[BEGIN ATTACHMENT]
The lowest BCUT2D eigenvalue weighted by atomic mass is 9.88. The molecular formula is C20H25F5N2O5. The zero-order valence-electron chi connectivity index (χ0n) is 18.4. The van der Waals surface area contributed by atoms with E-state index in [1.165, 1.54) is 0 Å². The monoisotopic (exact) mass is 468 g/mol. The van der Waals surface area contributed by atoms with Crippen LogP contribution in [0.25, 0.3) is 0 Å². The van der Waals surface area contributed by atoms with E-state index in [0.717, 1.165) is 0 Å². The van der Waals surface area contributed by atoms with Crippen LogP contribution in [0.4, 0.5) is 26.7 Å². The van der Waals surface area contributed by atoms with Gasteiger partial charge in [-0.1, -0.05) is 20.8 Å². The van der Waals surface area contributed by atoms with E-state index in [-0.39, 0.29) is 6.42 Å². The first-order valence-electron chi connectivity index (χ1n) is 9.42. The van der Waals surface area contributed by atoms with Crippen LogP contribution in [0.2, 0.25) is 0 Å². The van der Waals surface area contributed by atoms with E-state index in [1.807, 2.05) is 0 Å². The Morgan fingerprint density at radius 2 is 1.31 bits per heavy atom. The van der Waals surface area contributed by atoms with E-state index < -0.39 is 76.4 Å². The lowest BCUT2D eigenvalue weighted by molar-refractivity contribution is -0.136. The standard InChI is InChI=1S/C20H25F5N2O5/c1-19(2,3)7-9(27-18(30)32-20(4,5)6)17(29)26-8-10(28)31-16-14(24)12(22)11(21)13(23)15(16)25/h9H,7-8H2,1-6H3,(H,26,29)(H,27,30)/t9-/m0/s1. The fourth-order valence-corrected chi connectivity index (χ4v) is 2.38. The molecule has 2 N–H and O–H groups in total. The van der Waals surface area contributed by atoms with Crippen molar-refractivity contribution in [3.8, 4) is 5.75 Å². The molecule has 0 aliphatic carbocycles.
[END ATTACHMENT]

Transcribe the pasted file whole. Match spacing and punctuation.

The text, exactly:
The lowest BCUT2D eigenvalue weighted by atomic mass is 9.88. The molecular formula is C20H25F5N2O5. The zero-order valence-electron chi connectivity index (χ0n) is 18.4. The van der Waals surface area contributed by atoms with E-state index in [1.165, 1.54) is 0 Å². The monoisotopic (exact) mass is 468 g/mol. The van der Waals surface area contributed by atoms with Crippen LogP contribution in [0.25, 0.3) is 0 Å². The van der Waals surface area contributed by atoms with E-state index in [0.717, 1.165) is 0 Å². The van der Waals surface area contributed by atoms with Crippen LogP contribution in [0.4, 0.5) is 26.7 Å². The van der Waals surface area contributed by atoms with Gasteiger partial charge in [-0.1, -0.05) is 20.8 Å². The van der Waals surface area contributed by atoms with E-state index in [-0.39, 0.29) is 6.42 Å². The first-order valence-electron chi connectivity index (χ1n) is 9.42. The van der Waals surface area contributed by atoms with Crippen LogP contribution in [0.2, 0.25) is 0 Å². The van der Waals surface area contributed by atoms with E-state index in [1.807, 2.05) is 0 Å². The Morgan fingerprint density at radius 2 is 1.31 bits per heavy atom. The van der Waals surface area contributed by atoms with E-state index < -0.39 is 76.4 Å². The lowest BCUT2D eigenvalue weighted by molar-refractivity contribution is -0.136. The standard InChI is InChI=1S/C20H25F5N2O5/c1-19(2,3)7-9(27-18(30)32-20(4,5)6)17(29)26-8-10(28)31-16-14(24)12(22)11(21)13(23)15(16)25/h9H,7-8H2,1-6H3,(H,26,29)(H,27,30)/t9-/m0/s1. The fourth-order valence-corrected chi connectivity index (χ4v) is 2.38. The molecule has 2 N–H and O–H groups in total. The van der Waals surface area contributed by atoms with Crippen molar-refractivity contribution in [3.8, 4) is 5.75 Å². The molecule has 0 aliphatic carbocycles.